Young v. Lansing Police Department et al

Filing 4

OPINION; Order to issue; signed by Judge Janet T. Neff (Judge Janet T. Neff, clb)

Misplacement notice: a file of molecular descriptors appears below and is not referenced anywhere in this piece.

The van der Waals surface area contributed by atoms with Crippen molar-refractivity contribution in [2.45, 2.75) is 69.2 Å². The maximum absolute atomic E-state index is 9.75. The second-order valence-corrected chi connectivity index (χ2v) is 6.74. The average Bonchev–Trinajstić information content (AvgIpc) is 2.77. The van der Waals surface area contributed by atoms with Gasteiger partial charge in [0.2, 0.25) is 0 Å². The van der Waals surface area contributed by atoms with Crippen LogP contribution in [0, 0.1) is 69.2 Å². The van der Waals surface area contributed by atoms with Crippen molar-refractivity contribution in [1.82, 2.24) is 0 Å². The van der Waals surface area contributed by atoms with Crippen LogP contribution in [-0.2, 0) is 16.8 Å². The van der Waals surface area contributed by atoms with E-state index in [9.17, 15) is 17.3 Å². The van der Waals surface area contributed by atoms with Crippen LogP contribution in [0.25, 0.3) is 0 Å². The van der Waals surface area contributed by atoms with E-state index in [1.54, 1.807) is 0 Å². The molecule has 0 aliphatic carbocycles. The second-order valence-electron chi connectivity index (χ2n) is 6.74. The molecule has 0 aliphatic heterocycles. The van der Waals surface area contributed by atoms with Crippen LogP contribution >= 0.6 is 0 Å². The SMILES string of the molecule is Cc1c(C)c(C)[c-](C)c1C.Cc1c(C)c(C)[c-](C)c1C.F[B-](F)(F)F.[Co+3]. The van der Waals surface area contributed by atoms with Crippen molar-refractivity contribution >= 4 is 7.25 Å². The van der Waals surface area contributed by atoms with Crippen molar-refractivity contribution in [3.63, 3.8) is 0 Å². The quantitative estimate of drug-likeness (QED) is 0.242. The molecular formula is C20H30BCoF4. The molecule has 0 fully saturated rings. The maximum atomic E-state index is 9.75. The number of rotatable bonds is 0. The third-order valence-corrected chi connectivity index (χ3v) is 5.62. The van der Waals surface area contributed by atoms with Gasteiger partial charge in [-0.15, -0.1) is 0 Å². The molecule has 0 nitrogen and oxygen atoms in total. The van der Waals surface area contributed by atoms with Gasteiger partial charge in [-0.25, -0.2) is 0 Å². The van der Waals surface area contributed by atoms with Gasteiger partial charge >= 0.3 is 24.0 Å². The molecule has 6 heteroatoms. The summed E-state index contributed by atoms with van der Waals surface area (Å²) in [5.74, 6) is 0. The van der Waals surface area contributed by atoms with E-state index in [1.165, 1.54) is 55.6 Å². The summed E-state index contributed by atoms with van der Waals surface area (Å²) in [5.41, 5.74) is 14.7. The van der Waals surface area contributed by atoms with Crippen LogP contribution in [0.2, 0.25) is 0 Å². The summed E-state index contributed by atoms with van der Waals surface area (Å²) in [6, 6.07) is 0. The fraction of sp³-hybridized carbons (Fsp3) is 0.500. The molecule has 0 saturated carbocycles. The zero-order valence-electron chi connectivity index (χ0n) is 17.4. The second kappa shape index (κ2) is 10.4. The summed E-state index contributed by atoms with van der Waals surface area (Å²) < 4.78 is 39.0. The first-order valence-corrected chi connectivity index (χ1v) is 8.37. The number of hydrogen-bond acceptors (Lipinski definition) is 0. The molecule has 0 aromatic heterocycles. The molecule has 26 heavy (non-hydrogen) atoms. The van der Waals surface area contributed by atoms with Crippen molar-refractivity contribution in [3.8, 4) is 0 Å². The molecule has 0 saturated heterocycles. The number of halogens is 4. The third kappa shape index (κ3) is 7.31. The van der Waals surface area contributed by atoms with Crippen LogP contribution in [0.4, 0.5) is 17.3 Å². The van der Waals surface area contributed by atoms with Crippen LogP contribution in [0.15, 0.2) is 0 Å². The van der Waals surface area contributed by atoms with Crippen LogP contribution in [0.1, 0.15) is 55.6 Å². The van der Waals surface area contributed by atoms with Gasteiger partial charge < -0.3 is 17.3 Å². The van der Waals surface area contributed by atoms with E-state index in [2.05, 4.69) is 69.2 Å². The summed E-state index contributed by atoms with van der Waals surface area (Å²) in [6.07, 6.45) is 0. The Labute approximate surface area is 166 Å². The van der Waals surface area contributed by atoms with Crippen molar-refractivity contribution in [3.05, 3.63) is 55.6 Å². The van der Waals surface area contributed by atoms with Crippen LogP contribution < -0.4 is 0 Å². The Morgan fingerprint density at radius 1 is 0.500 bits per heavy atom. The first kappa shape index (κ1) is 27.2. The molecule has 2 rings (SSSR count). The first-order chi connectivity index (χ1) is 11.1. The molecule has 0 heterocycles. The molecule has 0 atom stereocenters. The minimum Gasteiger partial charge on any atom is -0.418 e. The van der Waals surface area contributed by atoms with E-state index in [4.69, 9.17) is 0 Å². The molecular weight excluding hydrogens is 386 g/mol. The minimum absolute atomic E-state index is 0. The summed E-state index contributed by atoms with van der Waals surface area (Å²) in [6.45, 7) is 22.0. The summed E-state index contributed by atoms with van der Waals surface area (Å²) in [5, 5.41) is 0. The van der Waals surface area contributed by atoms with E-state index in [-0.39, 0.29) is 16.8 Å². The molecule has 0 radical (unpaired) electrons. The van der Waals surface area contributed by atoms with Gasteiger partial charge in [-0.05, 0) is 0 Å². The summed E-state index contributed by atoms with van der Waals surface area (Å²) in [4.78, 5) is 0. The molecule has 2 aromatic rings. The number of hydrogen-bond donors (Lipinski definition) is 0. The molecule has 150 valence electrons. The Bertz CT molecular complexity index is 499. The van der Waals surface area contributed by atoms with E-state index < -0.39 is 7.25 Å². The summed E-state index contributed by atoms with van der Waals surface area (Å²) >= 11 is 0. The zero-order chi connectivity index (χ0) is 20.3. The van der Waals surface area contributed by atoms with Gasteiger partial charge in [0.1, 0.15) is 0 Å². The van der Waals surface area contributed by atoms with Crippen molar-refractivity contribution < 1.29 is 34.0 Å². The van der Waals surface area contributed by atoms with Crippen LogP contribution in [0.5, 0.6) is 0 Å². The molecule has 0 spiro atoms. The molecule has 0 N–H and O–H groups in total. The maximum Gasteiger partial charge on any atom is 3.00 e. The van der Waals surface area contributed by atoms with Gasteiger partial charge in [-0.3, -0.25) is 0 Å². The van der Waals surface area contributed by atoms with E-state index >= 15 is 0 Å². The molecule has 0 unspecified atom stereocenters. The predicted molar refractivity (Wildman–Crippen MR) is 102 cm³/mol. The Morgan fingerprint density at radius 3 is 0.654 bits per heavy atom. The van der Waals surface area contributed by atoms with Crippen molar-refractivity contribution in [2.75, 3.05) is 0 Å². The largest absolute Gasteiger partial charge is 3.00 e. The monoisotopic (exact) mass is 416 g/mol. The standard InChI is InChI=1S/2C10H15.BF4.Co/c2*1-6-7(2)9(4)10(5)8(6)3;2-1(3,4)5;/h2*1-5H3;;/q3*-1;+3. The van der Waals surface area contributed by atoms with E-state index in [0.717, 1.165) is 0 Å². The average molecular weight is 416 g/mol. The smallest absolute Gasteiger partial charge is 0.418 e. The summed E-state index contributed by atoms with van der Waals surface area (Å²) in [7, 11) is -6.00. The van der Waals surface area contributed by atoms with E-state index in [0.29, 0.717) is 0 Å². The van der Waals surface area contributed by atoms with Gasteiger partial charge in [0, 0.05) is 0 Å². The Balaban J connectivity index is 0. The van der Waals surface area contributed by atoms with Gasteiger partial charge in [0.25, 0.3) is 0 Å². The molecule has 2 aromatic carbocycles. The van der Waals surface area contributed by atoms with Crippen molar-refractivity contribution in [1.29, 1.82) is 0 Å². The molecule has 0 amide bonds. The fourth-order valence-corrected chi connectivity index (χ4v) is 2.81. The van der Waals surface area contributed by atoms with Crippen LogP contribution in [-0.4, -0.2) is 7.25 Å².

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UNITED STATES OF AMERICA UNITED STATES DISTRICT COURT FOR THE WESTERN DISTRICT OF MICHIGAN SOUTHERN DIVISION ANTHONY YOUNG, Plaintiff, Case No. 1:17-cv-641 v. Honorable Janet T. Neff LANSING POLICE DEPARTMENT et al., Defendants. ____________________________________/ OPINION This is a civil rights action brought by a state prisoner pursuant to 42 U.S.C. § 1983. The Court has granted Plaintiff leave to proceed in forma pauperis. Under the Prison Litigation Reform Act, PUB. L. NO. 104-134, 110 STAT. 1321 (1996), the Court is required to dismiss any prisoner action brought under federal law if the complaint is frivolous, malicious, fails to state a claim upon which relief can be granted, or seeks monetary relief from a defendant immune from such relief. 28 U.S.C. §§ 1915(e)(2), 1915A; 42 U.S.C. § 1997e(c). The Court must read Plaintiff’s pro se complaint indulgently, see Haines v. Kerner, 404 U.S. 519, 520 (1972), and accept Plaintiff’s allegations as true, unless they are clearly irrational or wholly incredible. Denton v. Hernandez, 504 U.S. 25, 33 (1992). Applying these standards, the Court will dismiss Plaintiff’s complaint for failure to state a claim against Defendants Lansing Police Department and Ingham County Probation Department. The Court will serve the complaint against Defendants Perock and Hamilton. Discussion I. Factual allegations Plaintiff Anthony Young presently is an inmate of the Ingham County Jail. He sues the Lansing Police Department and police officer (unknown) Perock, as well as the Ingham County Probation Department and probation officer Nancy Hamilton. According to the complaint, on January 12, 2017, Plaintiff went to visit his brother at his brother’s house on Kate Street in Holt, Michigan. Plaintiff knocked on the door and heard someone say, “Come in.” (Compl., ECF No. 1, PageID.5.) When he opened the door, Plaintiff saw two Lansing police officers, Defendant Perock and an unknown officer, as well as Defendant probation officer Nancy Hamilton. Defendants appeared to be conducting a home search and visit of Plaintiff’s brother, who was on probation. After seeing the officers, Plaintiff turned and walked back out, concluding that it was not a good time to visit. As he left, the door then opened behind him, and all three officers ran out of the house, tackled Plaintiff to the ground, and searched him to the point of spreading the cheeks of his buttocks. Plaintiff contends that his brother was on probation, not him. He argues that the officers had the authority to search his brother’s house and person, but did not have authority to search Plaintiff. In addition, he asserts that the Lansing police officers had no jurisdiction to search and seize someone outside a home located in Holt, Michigan, which was not within their jurisdictional area of Lansing. Plaintiff contends that Defendant Hamilton, as a probation officer, had no authority to search or seize Plaintiff, who was not under her authority. For relief, Plaintiff seeks compensatory and punitive damages. -2- II. Failure to state a claim A complaint may be dismissed for failure to state a claim if it fails “‘to give the defendant fair notice of what the . . . claim is and the grounds upon which it rests.’” Bell Atl. Corp. v. Twombly, 550 U.S. 544, 555 (2007) (quoting Conley v. Gibson, 355 U.S. 41, 47 (1957)). While a complaint need not contain detailed factual allegations, a plaintiff’s allegations must include more than labels and conclusions. Twombly, 550 U.S. at 555; Ashcroft v. Iqbal, 556 U.S. 662, 678 (2009) (“Threadbare recitals of the elements of a cause of action, supported by mere conclusory statements, do not suffice.”). The court must determine whether the complaint contains “enough facts to state a claim to relief that is plausible on its face.” Twombly, 550 U.S. at 570. “A claim has facial plausibility when the plaintiff pleads factual content that allows the court to draw the reasonable inference that the defendant is liable for the misconduct alleged.” Iqbal, 556 U.S. at 679. Although the plausibility standard is not equivalent to a “‘probability requirement,’ . . . it asks for more than a sheer possibility that a defendant has acted unlawfully.” Iqbal, 556 U.S. at 678 (quoting Twombly, 550 U.S. at 556). “[W]here the well-pleaded facts do not permit the court to infer more than the mere possibility of misconduct, the complaint has alleged – but it has not ‘show[n]’ – that the pleader is entitled to relief.” Iqbal, 556 U.S. at 679 (quoting FED. R. CIV. P. 8(a)(2)); see also Hill v. Lappin, 630 F.3d 468, 470-71 (6th Cir. 2010) (holding that the Twombly/Iqbal plausibility standard applies to dismissals of prisoner cases on initial review under 28 U.S.C. §§ 1915A(b)(1) and 1915(e)(2)(B)(i)). To state a claim under 42 U.S.C. § 1983, a plaintiff must allege the violation of a right secured by the federal Constitution or laws and must show that the deprivation was committed by a person acting under color of state law. West v. Atkins, 487 U.S. 42, 48 (1988); Street v. Corr. -3- Corp. of Am., 102 F.3d 810, 814 (6th Cir. 1996). Because § 1983 is a method for vindicating federal rights, not a source of substantive rights itself, the first step in an action under § 1983 is to identify the specific constitutional right allegedly infringed. Albright v. Oliver, 510 U.S. 266, 271 (1994). A. Lansing Police Department Plaintiff sues the Lansing Police Department. It is well settled in Michigan that a police department is not a legal entity capable of being sued in a 42 U.S.C. § 1983 action. Boykin v. Van Buren Twp., 479 F.3d 444, 450 (6th Cir. 2007); Laise v. City of Utica, 970 F. Supp. 605, 608 (E.D. Mich. 1997) (a city police department is merely an agency of the city, not a legal entity, and therefore is not a proper defendant in a § 1983 lawsuit). Thus, the Lansing Police Department is an improper defendant and is entitled to judgment as a matter of law. Id. However, construing Plaintiff’s pro se complaint with all required liberality, Haines, 404 U.S. at 520, the Court assumes that Plaintiff intends to sue the City of Lansing. The City of Lansing may not be held vicariously liable for the actions of its employees under § 1983. See Connick v. Thompson, 563 U.S. 51, 60 (2011); City of Canton v. Harris, 489 U.S. 378, 392 (1989); Monell v. Dep’t of Soc. Servs., 436 U.S. 658, 694 (1978). Instead, a municipality is liable only when its official policy or custom causes the injury. Id. Plaintiff makes no factual allegations against the city. His claim rests entirely on a theory of vicarious liability, which, as discussed, fails to state a claim. Id. Moreover, to the extent that Plaintiff intends to imply the existence of a custom of unlawful searches, seizures, and arrests, such an unsupported theory would be wholly conclusory. As the Supreme Court has instructed, to demonstrate that a municipality had an unlawful custom, a plaintiff must allege that the municipality was deliberately indifferent to “practices so persistent and widespread as to practically have the -4- force of law.” Connick, 563 U.S. at 60. Plaintiff cites no prior incidents demonstrating a widespread pattern. He merely implies that such a pattern exists. Conclusory allegations of unconstitutional conduct without specific factual allegations fail to state a claim under § 1983. See Iqbal, 556 U.S. at 678; Twombly, 550 U.S. at 555 (2007). Plaintiff therefore fails to state a claim against the City of Lansing. Accordingly, the Court will dismiss the City of Lansing and its Police Department. Further, Plaintiff sues Defendant Officer Perock in his official capacity. A suit against an individual in his official capacity is equivalent to a suit brought against the governmental entity: in this case, the City of Lansing. See Will v. Mich. Dep’t of State Police, 491 U.S. 58, 71 (1989); Monell, 436 U.S. at 690 & n.55. For the same reasons Plaintiff fails to state a claim against Defendant City of Lansing, he fails to state a damages claim against Defendant Perock in his official capacity. An official-capacity action seeking prospective injunctive relief constitutes an exception to sovereign immunity. See Ex Parte Young, 209 U.S. 123, 159-60 (1908) (Eleventh Amendment immunity does not bar prospective injunctive relief against a state official). Plaintiff, however, does not seek injunctive relief. As a consequence, Plaintiff’s claim against Defendant Perock in his official capacity will be dismissed. B. Ingham County Probation Department Plaintiff sues the Ingham County Probation Department. The Ingham County Probation Department is a division of the Michigan Department of Corrections (MDOC). See MICH. COMP. LAWS § 791.221 (establishing the bureau of probation within the MDOC); MICH. COMP. LAWS § 791.204 (establishing the exclusive jurisdiction of the MDOC over all probation officers -5- of the state); see also Moore v. Michigan, No. 13-11789, 2014 WL 1260702, at *2 (E.D. Mich. Mar. 27, 2014.) Regardless of the form of relief requested, the states and their departments are immune under the Eleventh Amendment from suit in the federal courts, unless the state has waived immunity or Congress has expressly abrogated Eleventh Amendment immunity by statute. See Pennhurst State Sch. & Hosp. v. Halderman, 465 U.S. 89, 98-101 (1984); Alabama v. Pugh, 438 U.S. 781, 782 (1978); O’Hara v. Wigginton, 24 F.3d 823, 826 (6th Cir. 1993). Congress has not expressly abrogated Eleventh Amendment immunity by statute, Quern v. Jordan, 440 U.S. 332, 341 (1979), and the State of Michigan has not consented to civil rights suits in federal court. Abick v. Michigan, 803 F.2d 874, 877 (6th Cir. 1986). In numerous unpublished opinions, the Sixth Circuit has specifically held that the MDOC is absolutely immune from suit under the Eleventh Amendment. See, e.g., McCoy v. Michigan, 369 F. App’x 646, 653-54 (6th Cir. 2010); Turnboe v. Stegall, No. 00-1182, 2000 WL1679478, at *2 (6th Cir. Nov. 1, 2000). In addition, the State of Michigan (acting through the Michigan Department of Corrections) is not a “person” who may be sued under § 1983 for money damages. See Lapides v. Bd. of Regents, 535 U.S. 613 (2002) (citing Will v. Mich. Dep’t of State Police, 491 U.S. 58 (1989)). Therefore, the Court dismisses the Ingham County Probation Department, a division of the MDOC. Moreover, because Plaintiff’s damages claim against the Ingham County Probation Department is barred by sovereign immunity, his damages claim against Defendant Hamilton in her official capacity also fails to state a claim. See Will, 491 U.S. at 71; Monell, 436 U.S. at 690 & n.55. Plaintiff does not seek prospective injunctive relief against Defendant Hamilton. He therefore does not meet the exception to sovereign immunity described in Young, 209 U.S. at159-60. -6- C. Defendants Perock and Hamilton – Personal Capacity Upon initial review, the Court concludes that Plaintiff has sufficiently alleged claims against Defendants Perock and Hamilton in their personal capacities. The Court therefore will order service of the complaint against Defendants Perock and Hamilton. Conclusion Having conducted the review required by the Prison Litigation Reform Act, the Court determines that Defendants Lansing Police Department and Ingham County Probation Department will be dismissed for failure to state a claim, pursuant to 28 U.S.C. §§ 1915(e)(2) and 1915A(b), and 42 U.S.C. § 1997e(c). The Court also will dismiss the official-capacity claims against Defendants Perock and Hamilton. The Court will serve the complaint against Defendants Perock and Hamilton in their personal capacities. An Order consistent with this Opinion will be entered. Dated: August 10, 2017 /s/ Janet T. Neff Janet T. Neff United States District Judge -7-